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Indigenous business owner fears closure if reopening doesn’t happen soon

February 4, 2021   ·   0 Comments

Georgette Dunn not only earned a degree at the University of Nottingham, she also found love with a man named Rick.

After they married, she convinced him to emigrate home with her and they settled in Aurora 10 years ago. Along with his bags, he brought along a fine history of Mixed Martial Arts (MMA). In Nottingham, Rick was an active professional. So, it only made sense for the two to open up their own club in 2015 – Fearless MMA.

Dunn became one of the few female Indigenous business owners in Aurora and, to this day, holds that distinction high.

Over the course of this six-year period, Fearless MMA moved between two locations. Dunn has earned her NCCP Coaching Licence 1 and become a professional hand-wrapper. Without an official title for it, she is qualified to wrap the hands of pro fighters. She also teaches female boxing and fitness classes, while Rick teaches MMA to both amateurs and professionals.

Together, they’ve built a wonderful community for fighters. They’ve built robust relationships, strengthened the will of others. They’ve also strengthened the mindset more, the very fibres of the human conscience. They’ve also taught others how to endure pain through Muay Thai, Brazilian Jiu Jitsu and boxing.

Now, it’s time to use everything she and Rick have taught others and fight through the threats of COVID-19.

Her now 6,000 square-foot facility is feeling the heat. There is a feeling of trepidation. Dunn says she is simply hanging on to what her and husband fought so hard for by a thread.

“We hope to be in the community for another six years, but it’s not looking very good,” Dunn said.

When in the Red zone, fighters did come in to train. Dunn said that was better than nothing, but not nearly good enough. 70 per cent of the business was lost.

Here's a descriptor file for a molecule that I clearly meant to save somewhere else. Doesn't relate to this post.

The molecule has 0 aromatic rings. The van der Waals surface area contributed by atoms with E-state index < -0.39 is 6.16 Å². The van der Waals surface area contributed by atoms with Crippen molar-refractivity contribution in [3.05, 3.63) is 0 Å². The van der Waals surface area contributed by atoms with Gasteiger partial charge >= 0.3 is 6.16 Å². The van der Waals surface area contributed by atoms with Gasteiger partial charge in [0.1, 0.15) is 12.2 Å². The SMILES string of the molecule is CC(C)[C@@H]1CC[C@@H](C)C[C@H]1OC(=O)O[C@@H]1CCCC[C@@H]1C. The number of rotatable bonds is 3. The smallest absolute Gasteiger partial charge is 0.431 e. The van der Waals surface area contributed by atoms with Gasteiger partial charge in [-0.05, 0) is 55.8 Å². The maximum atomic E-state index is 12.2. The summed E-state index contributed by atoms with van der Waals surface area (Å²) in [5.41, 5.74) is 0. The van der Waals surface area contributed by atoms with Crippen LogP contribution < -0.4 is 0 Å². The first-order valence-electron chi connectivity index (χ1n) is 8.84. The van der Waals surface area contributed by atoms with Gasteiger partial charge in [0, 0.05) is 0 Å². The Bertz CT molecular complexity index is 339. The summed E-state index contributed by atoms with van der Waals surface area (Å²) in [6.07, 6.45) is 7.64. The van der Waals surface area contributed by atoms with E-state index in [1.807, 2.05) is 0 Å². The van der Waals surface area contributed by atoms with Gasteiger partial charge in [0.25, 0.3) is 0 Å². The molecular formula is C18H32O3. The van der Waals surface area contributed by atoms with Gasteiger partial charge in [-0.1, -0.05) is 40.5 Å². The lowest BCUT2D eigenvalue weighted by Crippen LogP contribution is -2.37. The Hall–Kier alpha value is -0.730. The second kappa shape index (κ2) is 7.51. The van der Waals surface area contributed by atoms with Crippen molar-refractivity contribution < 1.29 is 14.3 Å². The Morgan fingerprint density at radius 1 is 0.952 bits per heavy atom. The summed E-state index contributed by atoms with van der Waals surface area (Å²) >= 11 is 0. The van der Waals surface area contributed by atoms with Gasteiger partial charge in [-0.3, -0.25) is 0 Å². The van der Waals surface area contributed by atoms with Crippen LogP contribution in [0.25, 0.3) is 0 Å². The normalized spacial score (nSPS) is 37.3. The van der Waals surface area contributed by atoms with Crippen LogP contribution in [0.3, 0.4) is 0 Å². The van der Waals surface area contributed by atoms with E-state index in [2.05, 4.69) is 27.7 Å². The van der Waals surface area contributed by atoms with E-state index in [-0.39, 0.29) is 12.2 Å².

A provision was introduced by Boxing Ontario and Boxing Canada that if you had any pro fighters coming to the gym, your facility can remain open. Fearless MMA has seen athletes qualify for pre-Olympics, national and provincial competitions.

Richmond Hill native Jahangeer Faquiry qualified for pre-Olympic trials. Aurora native Sabir Yousufzai won Golden Gloves, the Brampton Cup and multiple provincial titles. Stouffville native Carter McGhie won the national Muay Thai championship last year and all the way from Georgia in Europe, Emzar Lashvili, known as ‘The Ninja’ by Rick, emigrated just a year ago to Canada and is a fantastic athlete.

Just recently, Aurora native Todd Stoute, also known by his fight name The Black Hulk, is a pro fighter who has recently come to the club to train.

“We have 80 registered members with the sanctioning government. We were able to continue to train them. When the government went into the Grey zone and it happened in Toronto first, Boxing Ontario originally said the government was leaving it up to the sanctioning body to interpret the legislation and act accordingly,” Dunn explained.

Boxing clubs in Toronto were only open for a mere three to four days before Public Health seemed to of denounced the Provincial government’s proposed legislation.